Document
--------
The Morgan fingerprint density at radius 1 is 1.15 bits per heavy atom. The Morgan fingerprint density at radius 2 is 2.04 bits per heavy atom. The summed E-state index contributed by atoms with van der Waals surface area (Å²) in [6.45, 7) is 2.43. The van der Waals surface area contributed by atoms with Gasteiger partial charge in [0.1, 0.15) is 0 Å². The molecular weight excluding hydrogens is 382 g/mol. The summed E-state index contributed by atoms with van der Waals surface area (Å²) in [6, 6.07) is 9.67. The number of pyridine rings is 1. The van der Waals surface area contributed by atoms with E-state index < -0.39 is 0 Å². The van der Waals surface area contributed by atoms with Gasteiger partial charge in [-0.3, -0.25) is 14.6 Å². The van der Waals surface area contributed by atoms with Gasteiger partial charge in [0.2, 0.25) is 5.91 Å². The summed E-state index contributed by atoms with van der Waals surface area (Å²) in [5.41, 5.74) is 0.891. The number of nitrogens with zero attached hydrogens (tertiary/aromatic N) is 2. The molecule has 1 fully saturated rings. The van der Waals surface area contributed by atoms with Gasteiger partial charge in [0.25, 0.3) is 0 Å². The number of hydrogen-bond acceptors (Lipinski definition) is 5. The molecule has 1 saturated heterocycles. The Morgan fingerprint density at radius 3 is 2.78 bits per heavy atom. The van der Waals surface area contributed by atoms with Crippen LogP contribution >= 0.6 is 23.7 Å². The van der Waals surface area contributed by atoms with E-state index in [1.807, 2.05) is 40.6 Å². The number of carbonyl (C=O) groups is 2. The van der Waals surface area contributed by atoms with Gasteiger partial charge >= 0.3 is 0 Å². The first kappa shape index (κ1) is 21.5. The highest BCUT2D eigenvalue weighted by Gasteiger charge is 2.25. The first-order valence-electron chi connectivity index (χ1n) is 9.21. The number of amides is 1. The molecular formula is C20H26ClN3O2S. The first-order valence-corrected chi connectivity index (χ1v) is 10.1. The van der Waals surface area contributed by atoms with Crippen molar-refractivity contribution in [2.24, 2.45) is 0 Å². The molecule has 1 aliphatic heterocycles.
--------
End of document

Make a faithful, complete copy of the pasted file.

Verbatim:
The Morgan fingerprint density at radius 1 is 1.15 bits per heavy atom. The Morgan fingerprint density at radius 2 is 2.04 bits per heavy atom. The summed E-state index contributed by atoms with van der Waals surface area (Å²) in [6.45, 7) is 2.43. The van der Waals surface area contributed by atoms with Gasteiger partial charge in [0.1, 0.15) is 0 Å². The molecular weight excluding hydrogens is 382 g/mol. The summed E-state index contributed by atoms with van der Waals surface area (Å²) in [6, 6.07) is 9.67. The number of pyridine rings is 1. The van der Waals surface area contributed by atoms with E-state index < -0.39 is 0 Å². The van der Waals surface area contributed by atoms with Gasteiger partial charge in [-0.3, -0.25) is 14.6 Å². The van der Waals surface area contributed by atoms with Gasteiger partial charge in [0.2, 0.25) is 5.91 Å². The summed E-state index contributed by atoms with van der Waals surface area (Å²) in [5.41, 5.74) is 0.891. The number of nitrogens with zero attached hydrogens (tertiary/aromatic N) is 2. The molecule has 1 fully saturated rings. The van der Waals surface area contributed by atoms with Gasteiger partial charge in [0.25, 0.3) is 0 Å². The number of hydrogen-bond acceptors (Lipinski definition) is 5. The molecule has 1 saturated heterocycles. The Morgan fingerprint density at radius 3 is 2.78 bits per heavy atom. The van der Waals surface area contributed by atoms with Crippen LogP contribution >= 0.6 is 23.7 Å². The van der Waals surface area contributed by atoms with E-state index in [1.807, 2.05) is 40.6 Å². The number of carbonyl (C=O) groups is 2. The van der Waals surface area contributed by atoms with Gasteiger partial charge >= 0.3 is 0 Å². The first kappa shape index (κ1) is 21.5. The highest BCUT2D eigenvalue weighted by Gasteiger charge is 2.25. The first-order valence-electron chi connectivity index (χ1n) is 9.21. The number of amides is 1. The molecular formula is C20H26ClN3O2S. The first-order valence-corrected chi connectivity index (χ1v) is 10.1. The van der Waals surface area contributed by atoms with Crippen molar-refractivity contribution in [2.24, 2.45) is 0 Å². The molecule has 1 aliphatic heterocycles.